Saturday morning was a hot and windy but that didn’t stop the Canberra Urban Sketchers gathering at the Royal Australian Mint to see what bright and shiny things we could draw.
By strange coincidence, we were there within 53 years and two days of Prince Phillip opening the institution which coincided with the introduction of decimal currency the following February. I had no idea we were there so close to an auspicious anniversary! It was the first Mint in the world to achieve accreditation to International Quality Standards, and produces coinage for a great number of Asia Pacific countries as well as our own of course (Our notes are made in Melbourne…that I did not know!).
Regardless of the weather I almost always choose an outdoor aspect to capture. Not sure why — indoor spaces just don’t grab me — and besides, they are harder, so maybe that’s it. I had a bit of a wander about to see if there was a shady spot that might allow me some respite from the sun. Unfortunately the shady spot that I favoured was situated in a bit of a wind tunnel, so I selected a different spot in the sun and started to get myself set up with my new sketching kit.
In July last year I stumbled across a Kickstarter campaign for “the ultimate art bag” — the Etchr Art Satchel, created by some guys in Melbourne. I liked the look of the setup and the quality of the product, and ever keen to support local designers, I signed up and then invested. The wait was long, but absolutely worth it. The Etchrlab team have delivered something truly special, and I am looking forward to using it more.
The satchel itself is a bit heavier than my usual Crumpler bag for carting around art supplies, and I fussed about a bit and got frustrated for a while, but the versatility of the product more than makes up for it. I should have known to expect some teething problems on my first outing with a complex product.
The Etchr satchel is infinitely customisable inside with velcro bits and bobs to hold pens, pencils, secure an iPad or sketchbooks, pockets to hold ephemera…the options are endless. I set the internals of the satchel up to suit me shortly before I left the house. You can see here how neatly my pens and paintbrushes are secured and within easy reach. I added a carabiner to hang my water bucket (need to tweak this a bit) and attached a magnetic clip to hold my palette. Then all I needed to do was clip the satchel onto the tripod and start sketching.
Because this was my first session with the satchel and tripod, it took a little bit of fidgeting about to get set up. The tripod itself produced 99.9% of the issues I faced, from setting it up far too low to the ground, to not having the head adjustment tightened enough to stop the drawing surface tilting. I did manage to get the head tilt issue sorted once I got home and was not under pressure. Typical! I really should have given the kit a full dry run before I tried to take it out on site and try to set up under pressure. I found the tripod itself a little heavy, I shall consider investing in a lighter one if I am to consider using the whole set up in a hiking or travelling scenario I think.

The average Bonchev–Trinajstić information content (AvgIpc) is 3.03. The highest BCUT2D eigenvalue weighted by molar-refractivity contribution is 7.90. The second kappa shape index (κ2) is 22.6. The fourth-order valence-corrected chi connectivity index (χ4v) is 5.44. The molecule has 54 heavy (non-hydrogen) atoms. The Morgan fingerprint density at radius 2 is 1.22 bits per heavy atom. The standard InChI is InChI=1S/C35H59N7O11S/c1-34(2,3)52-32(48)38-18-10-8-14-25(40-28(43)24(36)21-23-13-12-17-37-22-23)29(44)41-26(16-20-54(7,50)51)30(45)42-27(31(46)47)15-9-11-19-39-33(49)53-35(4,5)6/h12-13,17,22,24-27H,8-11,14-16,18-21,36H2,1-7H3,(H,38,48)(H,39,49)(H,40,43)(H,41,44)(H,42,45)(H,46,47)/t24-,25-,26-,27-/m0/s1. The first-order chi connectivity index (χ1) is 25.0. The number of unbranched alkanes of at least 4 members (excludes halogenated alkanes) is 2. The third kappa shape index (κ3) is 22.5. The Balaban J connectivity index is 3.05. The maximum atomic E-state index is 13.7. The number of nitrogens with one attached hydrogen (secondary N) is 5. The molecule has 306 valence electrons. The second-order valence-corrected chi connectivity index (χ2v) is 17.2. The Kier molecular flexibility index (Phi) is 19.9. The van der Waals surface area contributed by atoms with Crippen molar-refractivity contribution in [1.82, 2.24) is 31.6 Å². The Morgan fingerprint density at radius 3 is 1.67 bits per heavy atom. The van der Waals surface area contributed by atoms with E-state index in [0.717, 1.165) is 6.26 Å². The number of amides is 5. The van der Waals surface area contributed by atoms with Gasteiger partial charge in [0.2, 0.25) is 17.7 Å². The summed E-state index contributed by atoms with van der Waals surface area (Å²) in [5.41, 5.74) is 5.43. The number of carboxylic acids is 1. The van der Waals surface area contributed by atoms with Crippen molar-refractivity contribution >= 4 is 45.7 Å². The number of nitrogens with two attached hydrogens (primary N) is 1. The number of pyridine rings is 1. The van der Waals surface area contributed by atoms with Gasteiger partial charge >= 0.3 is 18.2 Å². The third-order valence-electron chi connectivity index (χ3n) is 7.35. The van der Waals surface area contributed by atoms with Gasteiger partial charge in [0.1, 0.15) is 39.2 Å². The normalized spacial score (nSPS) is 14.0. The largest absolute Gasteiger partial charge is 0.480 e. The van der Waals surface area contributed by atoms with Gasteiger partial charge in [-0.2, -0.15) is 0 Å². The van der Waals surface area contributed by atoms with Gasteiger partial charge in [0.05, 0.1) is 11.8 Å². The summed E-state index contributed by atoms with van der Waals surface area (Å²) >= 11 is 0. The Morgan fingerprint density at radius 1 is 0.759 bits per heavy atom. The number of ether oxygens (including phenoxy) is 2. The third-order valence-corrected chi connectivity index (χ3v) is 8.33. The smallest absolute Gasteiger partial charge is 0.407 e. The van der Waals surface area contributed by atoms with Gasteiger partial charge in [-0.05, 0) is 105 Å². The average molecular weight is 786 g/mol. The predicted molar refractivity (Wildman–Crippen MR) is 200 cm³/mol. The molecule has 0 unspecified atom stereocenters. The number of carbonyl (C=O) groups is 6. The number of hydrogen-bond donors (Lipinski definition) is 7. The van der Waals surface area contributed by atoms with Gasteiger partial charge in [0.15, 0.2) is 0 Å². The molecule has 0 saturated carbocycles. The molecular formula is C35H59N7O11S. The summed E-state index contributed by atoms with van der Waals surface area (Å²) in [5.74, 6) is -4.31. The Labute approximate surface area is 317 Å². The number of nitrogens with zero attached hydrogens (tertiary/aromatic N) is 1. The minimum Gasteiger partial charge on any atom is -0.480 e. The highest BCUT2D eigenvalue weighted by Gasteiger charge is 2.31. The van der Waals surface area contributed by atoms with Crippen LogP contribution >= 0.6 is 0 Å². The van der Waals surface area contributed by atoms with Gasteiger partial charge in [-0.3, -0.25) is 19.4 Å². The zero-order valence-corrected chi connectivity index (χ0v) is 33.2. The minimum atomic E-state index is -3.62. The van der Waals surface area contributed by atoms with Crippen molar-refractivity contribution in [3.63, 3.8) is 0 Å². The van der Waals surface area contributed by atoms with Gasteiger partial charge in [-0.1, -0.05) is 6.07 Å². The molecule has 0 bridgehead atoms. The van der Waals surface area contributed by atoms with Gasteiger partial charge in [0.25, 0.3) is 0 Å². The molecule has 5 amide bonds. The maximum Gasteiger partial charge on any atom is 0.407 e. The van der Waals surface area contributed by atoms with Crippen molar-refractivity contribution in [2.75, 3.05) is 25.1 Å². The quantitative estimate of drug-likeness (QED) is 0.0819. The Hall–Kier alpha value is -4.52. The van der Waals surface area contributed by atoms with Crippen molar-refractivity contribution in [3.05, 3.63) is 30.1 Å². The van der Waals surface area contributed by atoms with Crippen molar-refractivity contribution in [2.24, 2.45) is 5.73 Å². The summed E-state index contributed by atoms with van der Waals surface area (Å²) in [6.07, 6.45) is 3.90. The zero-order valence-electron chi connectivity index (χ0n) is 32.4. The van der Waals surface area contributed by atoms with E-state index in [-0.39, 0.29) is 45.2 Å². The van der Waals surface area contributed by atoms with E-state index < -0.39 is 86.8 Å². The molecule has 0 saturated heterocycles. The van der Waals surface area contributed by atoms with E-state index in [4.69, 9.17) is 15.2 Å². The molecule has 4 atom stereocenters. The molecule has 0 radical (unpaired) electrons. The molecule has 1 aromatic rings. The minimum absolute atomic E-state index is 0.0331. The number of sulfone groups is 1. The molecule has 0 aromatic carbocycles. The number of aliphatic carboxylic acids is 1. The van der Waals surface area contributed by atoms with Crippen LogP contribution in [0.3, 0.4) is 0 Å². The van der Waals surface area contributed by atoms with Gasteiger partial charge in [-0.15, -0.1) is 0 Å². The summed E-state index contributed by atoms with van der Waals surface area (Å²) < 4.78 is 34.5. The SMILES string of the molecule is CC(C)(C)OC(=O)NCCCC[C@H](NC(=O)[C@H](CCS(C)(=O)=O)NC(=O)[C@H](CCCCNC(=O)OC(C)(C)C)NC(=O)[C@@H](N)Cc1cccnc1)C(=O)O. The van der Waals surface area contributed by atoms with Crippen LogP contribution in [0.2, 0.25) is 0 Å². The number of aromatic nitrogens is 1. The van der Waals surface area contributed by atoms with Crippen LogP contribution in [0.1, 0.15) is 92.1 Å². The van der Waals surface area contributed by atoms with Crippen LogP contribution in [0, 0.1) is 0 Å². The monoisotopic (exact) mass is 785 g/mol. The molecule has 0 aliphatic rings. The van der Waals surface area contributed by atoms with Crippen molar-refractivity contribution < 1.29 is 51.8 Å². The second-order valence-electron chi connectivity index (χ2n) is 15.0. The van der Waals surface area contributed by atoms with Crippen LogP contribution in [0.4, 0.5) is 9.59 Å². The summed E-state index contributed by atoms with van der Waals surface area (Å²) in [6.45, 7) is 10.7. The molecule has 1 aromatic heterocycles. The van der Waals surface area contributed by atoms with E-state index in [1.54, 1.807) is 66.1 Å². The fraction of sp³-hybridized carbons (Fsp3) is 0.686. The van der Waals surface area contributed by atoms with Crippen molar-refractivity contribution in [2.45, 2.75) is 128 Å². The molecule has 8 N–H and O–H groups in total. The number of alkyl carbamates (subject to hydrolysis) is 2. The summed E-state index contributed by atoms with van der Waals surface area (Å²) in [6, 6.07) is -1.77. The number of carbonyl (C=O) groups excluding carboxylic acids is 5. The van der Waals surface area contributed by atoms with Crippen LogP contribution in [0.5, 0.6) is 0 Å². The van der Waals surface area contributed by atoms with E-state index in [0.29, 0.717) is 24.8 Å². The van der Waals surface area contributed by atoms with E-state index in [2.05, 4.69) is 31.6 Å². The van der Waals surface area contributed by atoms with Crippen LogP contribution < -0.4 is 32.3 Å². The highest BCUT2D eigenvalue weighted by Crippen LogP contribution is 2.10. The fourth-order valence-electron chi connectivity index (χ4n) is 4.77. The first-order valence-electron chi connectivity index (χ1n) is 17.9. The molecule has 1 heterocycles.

This pic is from before I figured out I had set my tripod up too low.
Back to the sketching! My goal for this session was to attempt a looser style of sketch and move away from the tight “colouring book” type pieces I normally produce when out on site. I have been watching Liz Steel and Shari Blaukopf video courses in preparation for diving into my new project, and they both work far more loosely than I usually do. They also work far more rapidly than I do. I don’t want to go too loose, but I do want to press toward a little and keep playing and tweaking my own technique. Find some middle ground.
I am not displeased with the result for a first attempt in a slightly different style.
I moved inside to sketch for the last 20 minutes of the session and captured a few oddments — old coin designs and a machine of some sort.
If you are a Canberra area local and are interested in joining the Canberra Urban Sketchers you can find more information here.
If you want to learn more about what the Etchr Art satchel can do, Teoh Yi Chi’s review is good, as is Steve Mitchell’s. I have really only just scratched the surface of what it is capable of, I cannot wait to standing to sketch with it. You can purchase the satchel here (not an affiliate link, and I am not being paid to comment on the product)